Monticello Betrayed Thomas Jefferson By demonizing plant medicine, the Drug War overthrew the Natural Law upon which Jefferson founded America -- and brazenly confiscated the Founding Father's poppy plants in 1987, in a symbolic coup against Jeffersonian freedoms.
The Drug War Censors Science Scientists: It's time to wake up to the fact that you are censored by the drug war. Drive the point home with these bumper stickers.
You have been reading essays by the Drug War Philosopher, Brian Quass, at abolishthedea.com. Brian is the founder of The Drug War Gift Shop, where artists can feature and sell their protest artwork online. He has also written for Sociodelic and is the author of The Drug War Comic Book, which contains 150 political cartoons illustrating some of the seemingly endless problems with the war on drugs -- many of which only Brian seems to have noticed, by the way, judging by the recycled pieties that pass for analysis these days when it comes to "drugs." That's not surprising, considering the fact that the category of "drugs" is a political category, not a medical or scientific one.
A "drug," as the world defines the term today, is "a substance that has no good uses for anyone, ever, at any time, under any circumstances" -- and, of course, there are no substances of that kind: even cyanide and the deadly botox toxin have positive uses: a war on drugs is therefore unscientific at heart, to the point that it truly qualifies as a superstition, one in which we turn inanimate substances into boogie-men and scapegoats for all our social problems.
The Drug War is, in fact, the philosophical problem par excellence of our time, premised as it is on a raft of faulty assumptions (notwithstanding the fact that most philosophers today pretend as if the drug war does not exist). It is a war against the poor, against minorities, against religion, against science, against the elderly, against the depressed, against those in pain, against children in hospice care, and against philosophy itself. It outlaws substances that have inspired entire religions, Nazifies the English language and militarizes police forces nationwide.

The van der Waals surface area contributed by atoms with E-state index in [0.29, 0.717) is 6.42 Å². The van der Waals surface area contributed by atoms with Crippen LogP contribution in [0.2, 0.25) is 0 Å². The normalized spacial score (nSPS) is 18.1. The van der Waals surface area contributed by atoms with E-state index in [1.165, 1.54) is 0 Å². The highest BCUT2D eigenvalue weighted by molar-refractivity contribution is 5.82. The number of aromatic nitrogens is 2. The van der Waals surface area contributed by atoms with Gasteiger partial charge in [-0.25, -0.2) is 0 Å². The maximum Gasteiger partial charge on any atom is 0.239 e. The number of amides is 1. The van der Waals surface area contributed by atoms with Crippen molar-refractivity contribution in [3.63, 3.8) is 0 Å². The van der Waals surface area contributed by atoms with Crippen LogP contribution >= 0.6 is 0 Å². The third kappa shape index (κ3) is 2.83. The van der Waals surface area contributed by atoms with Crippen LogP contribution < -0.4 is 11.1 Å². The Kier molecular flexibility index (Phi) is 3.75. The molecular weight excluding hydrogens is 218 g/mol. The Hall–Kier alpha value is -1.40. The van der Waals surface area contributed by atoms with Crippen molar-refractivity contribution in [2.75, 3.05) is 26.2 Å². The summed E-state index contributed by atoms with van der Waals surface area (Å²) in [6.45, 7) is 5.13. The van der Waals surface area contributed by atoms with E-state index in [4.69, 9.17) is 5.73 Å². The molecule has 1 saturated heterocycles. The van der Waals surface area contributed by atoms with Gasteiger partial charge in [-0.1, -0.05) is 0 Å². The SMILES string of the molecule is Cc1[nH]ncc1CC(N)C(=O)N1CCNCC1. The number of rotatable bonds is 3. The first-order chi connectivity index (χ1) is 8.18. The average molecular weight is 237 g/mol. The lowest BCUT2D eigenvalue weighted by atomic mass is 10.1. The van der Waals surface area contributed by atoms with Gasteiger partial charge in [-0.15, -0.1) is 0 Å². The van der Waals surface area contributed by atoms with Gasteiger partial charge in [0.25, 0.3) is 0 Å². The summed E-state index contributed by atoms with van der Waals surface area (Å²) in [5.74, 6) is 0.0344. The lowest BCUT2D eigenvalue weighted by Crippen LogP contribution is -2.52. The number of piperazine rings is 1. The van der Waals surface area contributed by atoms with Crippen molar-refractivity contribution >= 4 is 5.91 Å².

It bans the substances that inspired William James' ideas about human consciousness and the nature of ultimate reality. In short, it causes all of the problems that it purports to solve, and then some, meanwhile violating the Natural Law upon which Thomas Jefferson founded America. (Surely, Jefferson was rolling over in his grave when Ronald Reagan's DEA stomped onto Monticello in 1987 and confiscated the founding father's poppy plants.)
If you believe in freedom and democracy, in America and around the world, please stay tuned for more philosophically oriented broadsides against the outrageous war on godsend medicines, AKA the war on drugs.
PS The drug war has not failed: to the contrary, it has succeeded, insofar as its ultimate goal was to militarize police forces around the world and help authorities to ruthlessly eliminate those who stand in the way of global capitalism. For more, see Drug War Capitalism by Dawn Paley.
Rather than apologetically decriminalizing selected plants, we should be demanding the immediate restoration of Natural Law, according to which "The earth, and all that is therein, is given to men for the support and comfort of their being." (John Locke)